But there was also a problem with the stories, in that people in my family got so caught up in talking about Surry Parker that they never really talked about his wife, my grandmother, lovingly called “Dovie,” except to say that she was basically one of the best people that ever lived—and that she loved Surry Parker!  But I would like to have known her better.  I would like to be able to get a picture in my head of the real Dovie, not just the one on the tombstone with the engraving, “Her children shall rise up and call her blessed.”  Don’t get me wrong:  I loved those words, and I desperately wanted to be the kind of mother who would inspire that kind of saying on her grave.  But I also wanted to know more about my real grandmother.  I wanted to know what kinds of things excited her or irritated her or made her happy or sad.  I wanted to know what her vices were—she had to have at least one, didn’t she?

I’m thinking that kids nowadays are lucky because they have at least a decent shot of having videos of people who have died before them.  I would give a lot to have a video of my grandmother—one that included sound!  We do actually have one movie of her, since my grandfather also had one of the first movie cameras in his area (he loved technology!), but it’s a very jerky, very badly lighted 16 mm film, and it has no sound.  So, the only impression I have of her is of someone walking around like Charlie Chaplin and turning her face away from the camera.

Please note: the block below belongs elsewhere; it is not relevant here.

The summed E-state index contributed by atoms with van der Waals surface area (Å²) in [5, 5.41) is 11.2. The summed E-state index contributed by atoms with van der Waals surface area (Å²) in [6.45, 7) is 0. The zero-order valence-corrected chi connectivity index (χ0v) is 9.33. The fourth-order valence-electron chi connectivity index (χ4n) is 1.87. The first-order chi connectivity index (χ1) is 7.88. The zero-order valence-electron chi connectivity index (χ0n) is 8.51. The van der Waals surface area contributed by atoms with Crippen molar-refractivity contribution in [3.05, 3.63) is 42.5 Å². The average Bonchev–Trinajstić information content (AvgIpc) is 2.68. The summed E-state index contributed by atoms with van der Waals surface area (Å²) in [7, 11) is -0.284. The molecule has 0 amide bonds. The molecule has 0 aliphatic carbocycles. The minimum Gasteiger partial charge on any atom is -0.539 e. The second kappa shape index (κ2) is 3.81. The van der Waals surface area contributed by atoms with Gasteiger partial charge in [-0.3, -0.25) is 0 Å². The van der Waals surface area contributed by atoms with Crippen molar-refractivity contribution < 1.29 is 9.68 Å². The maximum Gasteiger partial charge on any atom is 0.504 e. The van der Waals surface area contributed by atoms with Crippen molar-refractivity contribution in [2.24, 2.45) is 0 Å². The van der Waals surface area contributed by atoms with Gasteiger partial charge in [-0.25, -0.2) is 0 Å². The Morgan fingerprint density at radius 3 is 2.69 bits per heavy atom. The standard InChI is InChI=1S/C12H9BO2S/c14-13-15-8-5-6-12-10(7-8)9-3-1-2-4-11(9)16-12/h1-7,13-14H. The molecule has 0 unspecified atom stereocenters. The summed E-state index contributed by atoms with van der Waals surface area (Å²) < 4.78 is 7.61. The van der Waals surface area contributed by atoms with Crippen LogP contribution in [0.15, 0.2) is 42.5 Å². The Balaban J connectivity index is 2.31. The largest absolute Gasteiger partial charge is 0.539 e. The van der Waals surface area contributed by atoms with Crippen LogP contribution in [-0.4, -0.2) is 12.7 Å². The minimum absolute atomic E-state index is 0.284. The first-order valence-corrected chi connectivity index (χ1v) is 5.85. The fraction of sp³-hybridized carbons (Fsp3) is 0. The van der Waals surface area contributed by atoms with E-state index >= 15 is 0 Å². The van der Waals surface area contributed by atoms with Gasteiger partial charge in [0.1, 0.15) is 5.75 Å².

Which makes me think this:  you should be careful to tell your children stories about the people who went before them, even the ones who weren’t extroverted or dramatic.  And you should take real pictures of people, real videos, of them doing the ordinary things that make up their lives, like cooking or telling a story or laughing.  You shouldn’t only take pictures of them on special occasions, all dressed up and stiff.  You should capture them in their natural habitat!  What I wouldn’t give to have a video of Surry Parker and Dovie not just looking good for the camera but having a real conversation together, maybe arguing about the wisdom of making their five-year-old daughter stand in the middle of a pile of snakes just to get a good picture!

Sadhvi Sez: Giving Thanks

Sakshi the Chestnut Roaster
Sakshi the Chestnut Roaster

Being married to a chestnut roaster who’s been making people happy for many years now means we don’t have a big get-together with friends and family on Thanksgiving Day (since he’s working!).  Not having children or family that live close by is the other reason why there is no big gathering.

With everyone else being occupied with Thanksgiving, I feel like I am playing hooky from life.  I secretly love that feeling, and am grateful that it’s possible.

It’s been a busy week, with just about every type of bad weather you can think of — constant heavy rain, extremely high winds, bone-chlling cold, and today, thankfully, weather that they have in heaven every single day — the bluest skies with lots of sun and no wind with mild temperatures.  We did wake up to snow, but having the sun shine made it all right with me!